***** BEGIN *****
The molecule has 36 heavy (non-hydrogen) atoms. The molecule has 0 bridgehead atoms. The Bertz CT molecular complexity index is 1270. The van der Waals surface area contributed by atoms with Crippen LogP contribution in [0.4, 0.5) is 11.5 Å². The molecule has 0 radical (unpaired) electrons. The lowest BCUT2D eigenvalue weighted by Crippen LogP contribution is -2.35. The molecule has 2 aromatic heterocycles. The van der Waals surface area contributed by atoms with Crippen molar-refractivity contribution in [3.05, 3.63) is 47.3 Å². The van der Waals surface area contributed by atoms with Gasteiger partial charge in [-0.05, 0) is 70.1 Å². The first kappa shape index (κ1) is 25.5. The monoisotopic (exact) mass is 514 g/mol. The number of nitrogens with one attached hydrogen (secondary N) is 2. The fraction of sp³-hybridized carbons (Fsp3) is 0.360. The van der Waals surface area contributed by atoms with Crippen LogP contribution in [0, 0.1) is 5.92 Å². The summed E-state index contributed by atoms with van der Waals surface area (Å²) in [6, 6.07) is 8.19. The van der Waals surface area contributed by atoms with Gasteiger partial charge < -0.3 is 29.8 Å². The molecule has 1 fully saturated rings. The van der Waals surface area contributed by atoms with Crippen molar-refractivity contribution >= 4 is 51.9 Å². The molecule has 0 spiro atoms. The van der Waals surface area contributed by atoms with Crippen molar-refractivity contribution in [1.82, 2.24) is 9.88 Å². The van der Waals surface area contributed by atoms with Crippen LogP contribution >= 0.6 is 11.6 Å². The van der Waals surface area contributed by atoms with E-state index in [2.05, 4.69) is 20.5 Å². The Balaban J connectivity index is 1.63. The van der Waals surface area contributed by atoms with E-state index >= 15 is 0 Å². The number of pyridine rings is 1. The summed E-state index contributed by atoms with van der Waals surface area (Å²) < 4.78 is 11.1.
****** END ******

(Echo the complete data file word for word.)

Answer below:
The molecule has 36 heavy (non-hydrogen) atoms. The molecule has 0 bridgehead atoms. The Bertz CT molecular complexity index is 1270. The van der Waals surface area contributed by atoms with Crippen LogP contribution in [0.4, 0.5) is 11.5 Å². The molecule has 0 radical (unpaired) electrons. The lowest BCUT2D eigenvalue weighted by Crippen LogP contribution is -2.35. The molecule has 2 aromatic heterocycles. The van der Waals surface area contributed by atoms with Crippen molar-refractivity contribution in [3.05, 3.63) is 47.3 Å². The van der Waals surface area contributed by atoms with Gasteiger partial charge in [-0.05, 0) is 70.1 Å². The first kappa shape index (κ1) is 25.5. The monoisotopic (exact) mass is 514 g/mol. The number of nitrogens with one attached hydrogen (secondary N) is 2. The fraction of sp³-hybridized carbons (Fsp3) is 0.360. The van der Waals surface area contributed by atoms with Crippen LogP contribution in [0, 0.1) is 5.92 Å². The summed E-state index contributed by atoms with van der Waals surface area (Å²) in [6, 6.07) is 8.19. The van der Waals surface area contributed by atoms with Gasteiger partial charge < -0.3 is 29.8 Å². The molecule has 1 fully saturated rings. The van der Waals surface area contributed by atoms with Crippen molar-refractivity contribution >= 4 is 51.9 Å². The molecule has 0 spiro atoms. The van der Waals surface area contributed by atoms with Crippen molar-refractivity contribution in [1.82, 2.24) is 9.88 Å². The van der Waals surface area contributed by atoms with Crippen LogP contribution >= 0.6 is 11.6 Å². The van der Waals surface area contributed by atoms with E-state index in [2.05, 4.69) is 20.5 Å². The Balaban J connectivity index is 1.63. The van der Waals surface area contributed by atoms with E-state index >= 15 is 0 Å². The number of pyridine rings is 1. The summed E-state index contributed by atoms with van der Waals surface area (Å²) < 4.78 is 11.1.